Women’s Clothing

Today, International Women’s Day, I read a Guardian article about the latest fashion sensation, the ‘micro handbag’ smaller than a credit card. And it got me thinking.

On one of my first days starting at my sixth form college, a girl walked into a class wearing a beautiful floral summer dress. When a friend said she liked it, the girl exclaimed, ‘It has pockets!’ all the girls in the classroom jumped around to look in amazement. This led me to conclude that women’s clothing really is not made for women if finding pockets is something to be excited about. And it has a lot to answer for, including sexual assault apparently. 

How has the industry been allowed to filter high fashion down to such a poor quality range of clothing? From being see-through half of the time, impractical, and uncomfortable not just to move (I’m looking at you long-sleeved tops!), but to wear. I am sure most women can relate to taking off bras and seeing red imprints, the tight red rings of tights and seams and waistbands and suffocating skinny jeans: just to feel relaxed and unwind. I vividly remember being a young adolescent searching and searching for an appropriate dress to wear that didn’t have a ridiculously high hem and showed anything if you bent down; or you know, moved. Needless to say, this small endeavour genuinely took years, and made me feel very uncomfortable as a result.

Of course, online shopping has revolutionised the way women can dress themselves, with unlimited price ranges and styles available to them. Of course, this is essential for liberating their essential sense of identity: controlling their first impressions to people they meet every day, and expressing their state of mind and feeling. It is almost unsurprising that high street stores are now endangered; perhaps in part due to the restricting range of clothing they have to offer in-store, compared to the expanse online. However, why should women have to scour the internet to find respectable clothing, or pay an arm and a leg for a shirt, and contribute to the critical gender stereotype that women constantly shop? Naturally, there is absolutely nothing wrong with shopping. It is possible for it to be a therapeutic and liberating past time. But we are almost positioned to fill the critical trap laid out for certain mouths to blurt out ‘women are always shopping and incapable of saving money’.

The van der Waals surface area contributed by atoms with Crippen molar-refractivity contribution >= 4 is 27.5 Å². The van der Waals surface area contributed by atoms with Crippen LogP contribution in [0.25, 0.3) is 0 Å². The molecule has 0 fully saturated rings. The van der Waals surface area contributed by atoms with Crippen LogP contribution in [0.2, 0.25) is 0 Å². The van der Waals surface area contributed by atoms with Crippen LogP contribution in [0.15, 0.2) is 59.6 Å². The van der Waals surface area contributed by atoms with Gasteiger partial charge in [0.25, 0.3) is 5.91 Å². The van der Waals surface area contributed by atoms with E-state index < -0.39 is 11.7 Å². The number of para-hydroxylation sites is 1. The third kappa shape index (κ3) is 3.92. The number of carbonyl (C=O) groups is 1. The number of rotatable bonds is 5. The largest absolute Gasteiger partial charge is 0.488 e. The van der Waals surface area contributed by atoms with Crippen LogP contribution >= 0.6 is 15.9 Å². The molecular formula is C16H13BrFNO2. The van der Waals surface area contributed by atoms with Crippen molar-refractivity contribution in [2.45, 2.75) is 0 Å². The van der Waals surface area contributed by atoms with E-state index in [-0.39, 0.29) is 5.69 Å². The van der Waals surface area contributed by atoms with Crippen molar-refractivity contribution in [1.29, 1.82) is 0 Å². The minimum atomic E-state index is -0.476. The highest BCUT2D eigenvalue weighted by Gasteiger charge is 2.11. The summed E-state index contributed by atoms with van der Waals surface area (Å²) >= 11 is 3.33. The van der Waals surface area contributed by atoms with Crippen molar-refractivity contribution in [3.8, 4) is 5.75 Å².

Additionally, the devastatingly tragic quality of clothing leads, from my own experience, means clothes rarely ever last for a year if I am fortunate enough. Although these are not top designer lines, whether I buy from New Look, Hollister, Jack Wills, Crew Clothing or H&M I have the same issue. Nothing considers longevity. Discussing this issue with my significant other, he was so surprised at this information and said all his clothes survived up to five years. Of course, this is totally individualistic, but the very fact that male clothing has the ability to last so long shocks me. Comparing my clothes to his, (which included ‘borrowing’ shirts and jumpers!), women’s garments are thinner, much less durable, and more prone to visible wearing such as pilling and running thin after a few runs in the wash. Therefore, this leads to a genuine gap in the average expense women have to budget for clothing. And there is often no compensation for this. Women’s clothing is no less cheap than men’s, often more expensive: especially when you consider components of womenswear. Bikinis are sold as two pieces, each alone the cost of a swimsuit: Not as a set of the top and bottom as you would rationally expect. All this for much, much less material, practicality and technology of fabric. 

Fake pockets? Not again!

Furthermore, the lack of pockets, reportedly due to production lines wishing to save material and labour on a basic component you can easily learn to make on YouTube, means women have to carry a bag. For anyone who knows me, I blatantly refuse to carry a purse or a handbag, simply because I cannot abide them (a handbag?!): uncomfortable, a nuisance, easy to leave somewhere. I do hope clothing chains do not see the micro hanndbag as an opportunity to skimp on material costs. But when far too many jeans have only two functioning back pockets, sometimes with the mocking parody of fake pockets (who’s idea was that?!), personal security is a major concern. The most common damage to phones is through dropping them down toilets.

I say all this but seeing stunning outfits on Instagram and perfect styles beautifully put together is something I totally admire. However, I cannot help but wonder whether she’s comfortable.